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I found a table of historically largest telescopes here, so I'm guessing it's the Hale Telescope of the Palomar Observatory on Mount Wilson. However, that Wikipedia article warns that size is not everything when it comes to light-gathering-power.

So I want to know: In the 1960's, what was the best optical telescope on Earth, in terms of apparent magnitude or light-gathering-power? And what is the faintest apparent magnitude it could see? I'm hoping it will be able to observe things down to an apparent magnitude of at least 15.

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closed as off-topic by kim holder, mins, ReactingToAngularVues, Russell Borogove, andy256 Jun 11 '15 at 4:45

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This related list shows nothing even close to the size of Hale through the 1960s. Size is not everything but it is certainly the dominant factor in limiting magnitude; I'd be extremely surprised if improvements in optical quality between 1948 and 1969 could compensate for the sheer size of that scope.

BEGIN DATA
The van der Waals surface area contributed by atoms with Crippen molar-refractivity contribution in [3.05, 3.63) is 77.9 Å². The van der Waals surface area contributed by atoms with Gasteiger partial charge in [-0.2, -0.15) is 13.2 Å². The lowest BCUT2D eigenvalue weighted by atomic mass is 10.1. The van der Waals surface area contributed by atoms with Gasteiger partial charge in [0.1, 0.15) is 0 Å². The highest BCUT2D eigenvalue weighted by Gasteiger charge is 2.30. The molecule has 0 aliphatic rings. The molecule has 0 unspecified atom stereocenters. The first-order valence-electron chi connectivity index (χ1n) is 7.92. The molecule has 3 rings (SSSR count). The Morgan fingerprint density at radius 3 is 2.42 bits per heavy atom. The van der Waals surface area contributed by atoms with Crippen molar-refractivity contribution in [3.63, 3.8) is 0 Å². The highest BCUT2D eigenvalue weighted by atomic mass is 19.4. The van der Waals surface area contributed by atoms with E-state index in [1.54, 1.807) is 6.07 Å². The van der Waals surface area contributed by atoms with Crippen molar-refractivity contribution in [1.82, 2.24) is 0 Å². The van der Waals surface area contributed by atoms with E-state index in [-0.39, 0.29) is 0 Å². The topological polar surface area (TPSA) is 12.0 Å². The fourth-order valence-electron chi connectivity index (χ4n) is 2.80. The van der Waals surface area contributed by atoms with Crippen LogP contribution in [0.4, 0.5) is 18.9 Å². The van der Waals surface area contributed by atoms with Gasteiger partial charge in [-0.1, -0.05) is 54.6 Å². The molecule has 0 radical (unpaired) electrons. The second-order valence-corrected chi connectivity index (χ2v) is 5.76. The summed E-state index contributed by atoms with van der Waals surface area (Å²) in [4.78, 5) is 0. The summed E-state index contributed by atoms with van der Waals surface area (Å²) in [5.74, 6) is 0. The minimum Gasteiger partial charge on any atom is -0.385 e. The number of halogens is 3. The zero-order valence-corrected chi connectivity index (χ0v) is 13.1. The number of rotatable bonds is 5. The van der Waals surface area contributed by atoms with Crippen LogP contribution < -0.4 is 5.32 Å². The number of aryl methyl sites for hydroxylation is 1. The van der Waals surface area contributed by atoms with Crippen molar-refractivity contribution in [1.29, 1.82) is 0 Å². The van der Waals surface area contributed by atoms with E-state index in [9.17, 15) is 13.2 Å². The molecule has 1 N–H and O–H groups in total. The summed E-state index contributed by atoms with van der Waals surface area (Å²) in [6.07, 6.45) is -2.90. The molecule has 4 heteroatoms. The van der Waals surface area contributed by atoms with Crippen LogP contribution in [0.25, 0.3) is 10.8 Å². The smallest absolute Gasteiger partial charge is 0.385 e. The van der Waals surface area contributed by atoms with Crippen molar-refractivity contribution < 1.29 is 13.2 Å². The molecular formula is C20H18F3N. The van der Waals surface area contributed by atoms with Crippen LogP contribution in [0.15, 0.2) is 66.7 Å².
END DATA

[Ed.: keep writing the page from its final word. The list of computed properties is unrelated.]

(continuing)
Magnitude 15 would be no problem, achievable even in modestly sized telescopes; this table suggests the limit would be beyond magnitude 20. Long photographic exposures extend the limit; Palomar's 1948-1958 survey on the much smaller 48" Samuel Oschin telescope was sensitive to magnitude 22.

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    $\begingroup$ Thanks this is what i needed. I may post related questions on astronomy because im still not 100% sure on how to calculate exactly what is the limit of magnitude that can be imaged, given mirror sizes and all that. $\endgroup$ – DrZ214 Jun 10 '15 at 23:50

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